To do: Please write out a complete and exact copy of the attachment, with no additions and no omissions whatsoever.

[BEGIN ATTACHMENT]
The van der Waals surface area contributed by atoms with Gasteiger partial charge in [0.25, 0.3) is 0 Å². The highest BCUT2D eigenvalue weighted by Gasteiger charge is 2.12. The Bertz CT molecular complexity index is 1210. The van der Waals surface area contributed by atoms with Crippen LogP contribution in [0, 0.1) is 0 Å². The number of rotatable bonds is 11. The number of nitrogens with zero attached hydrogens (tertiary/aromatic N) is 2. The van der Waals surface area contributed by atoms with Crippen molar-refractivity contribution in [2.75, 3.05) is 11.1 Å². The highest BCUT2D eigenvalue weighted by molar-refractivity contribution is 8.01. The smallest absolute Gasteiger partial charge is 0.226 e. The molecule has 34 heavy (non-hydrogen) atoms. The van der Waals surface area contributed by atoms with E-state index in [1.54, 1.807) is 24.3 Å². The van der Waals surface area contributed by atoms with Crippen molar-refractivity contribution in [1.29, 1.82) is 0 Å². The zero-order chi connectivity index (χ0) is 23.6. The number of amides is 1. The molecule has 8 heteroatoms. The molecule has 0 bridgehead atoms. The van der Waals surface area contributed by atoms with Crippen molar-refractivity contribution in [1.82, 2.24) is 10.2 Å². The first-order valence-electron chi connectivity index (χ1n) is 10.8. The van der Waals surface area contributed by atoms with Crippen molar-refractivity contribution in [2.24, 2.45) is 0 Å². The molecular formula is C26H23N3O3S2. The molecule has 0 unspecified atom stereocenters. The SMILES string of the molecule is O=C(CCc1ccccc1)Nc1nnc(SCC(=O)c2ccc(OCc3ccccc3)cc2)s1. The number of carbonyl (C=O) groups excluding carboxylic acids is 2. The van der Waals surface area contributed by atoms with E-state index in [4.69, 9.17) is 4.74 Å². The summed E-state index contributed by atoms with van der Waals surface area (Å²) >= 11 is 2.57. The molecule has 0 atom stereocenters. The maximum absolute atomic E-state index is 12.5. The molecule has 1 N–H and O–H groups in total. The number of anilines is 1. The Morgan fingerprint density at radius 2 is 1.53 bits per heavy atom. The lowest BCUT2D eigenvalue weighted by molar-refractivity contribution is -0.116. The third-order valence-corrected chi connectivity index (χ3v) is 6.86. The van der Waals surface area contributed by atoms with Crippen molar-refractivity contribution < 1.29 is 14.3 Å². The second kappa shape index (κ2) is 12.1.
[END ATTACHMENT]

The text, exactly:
The van der Waals surface area contributed by atoms with Gasteiger partial charge in [0.25, 0.3) is 0 Å². The highest BCUT2D eigenvalue weighted by Gasteiger charge is 2.12. The Bertz CT molecular complexity index is 1210. The van der Waals surface area contributed by atoms with Crippen LogP contribution in [0, 0.1) is 0 Å². The number of rotatable bonds is 11. The number of nitrogens with zero attached hydrogens (tertiary/aromatic N) is 2. The van der Waals surface area contributed by atoms with Crippen molar-refractivity contribution in [2.75, 3.05) is 11.1 Å². The highest BCUT2D eigenvalue weighted by molar-refractivity contribution is 8.01. The smallest absolute Gasteiger partial charge is 0.226 e. The molecule has 34 heavy (non-hydrogen) atoms. The van der Waals surface area contributed by atoms with E-state index in [1.54, 1.807) is 24.3 Å². The van der Waals surface area contributed by atoms with Crippen molar-refractivity contribution in [1.29, 1.82) is 0 Å². The zero-order chi connectivity index (χ0) is 23.6. The number of amides is 1. The molecule has 8 heteroatoms. The molecule has 0 bridgehead atoms. The van der Waals surface area contributed by atoms with Crippen molar-refractivity contribution in [1.82, 2.24) is 10.2 Å². The first-order valence-electron chi connectivity index (χ1n) is 10.8. The van der Waals surface area contributed by atoms with Crippen molar-refractivity contribution in [2.24, 2.45) is 0 Å². The molecular formula is C26H23N3O3S2. The molecule has 0 unspecified atom stereocenters. The SMILES string of the molecule is O=C(CCc1ccccc1)Nc1nnc(SCC(=O)c2ccc(OCc3ccccc3)cc2)s1. The number of carbonyl (C=O) groups excluding carboxylic acids is 2. The van der Waals surface area contributed by atoms with E-state index in [4.69, 9.17) is 4.74 Å². The summed E-state index contributed by atoms with van der Waals surface area (Å²) >= 11 is 2.57. The molecule has 0 atom stereocenters. The maximum absolute atomic E-state index is 12.5. The molecule has 1 N–H and O–H groups in total. The number of anilines is 1. The Morgan fingerprint density at radius 2 is 1.53 bits per heavy atom. The lowest BCUT2D eigenvalue weighted by molar-refractivity contribution is -0.116. The third-order valence-corrected chi connectivity index (χ3v) is 6.86. The van der Waals surface area contributed by atoms with Crippen molar-refractivity contribution < 1.29 is 14.3 Å². The second kappa shape index (κ2) is 12.1.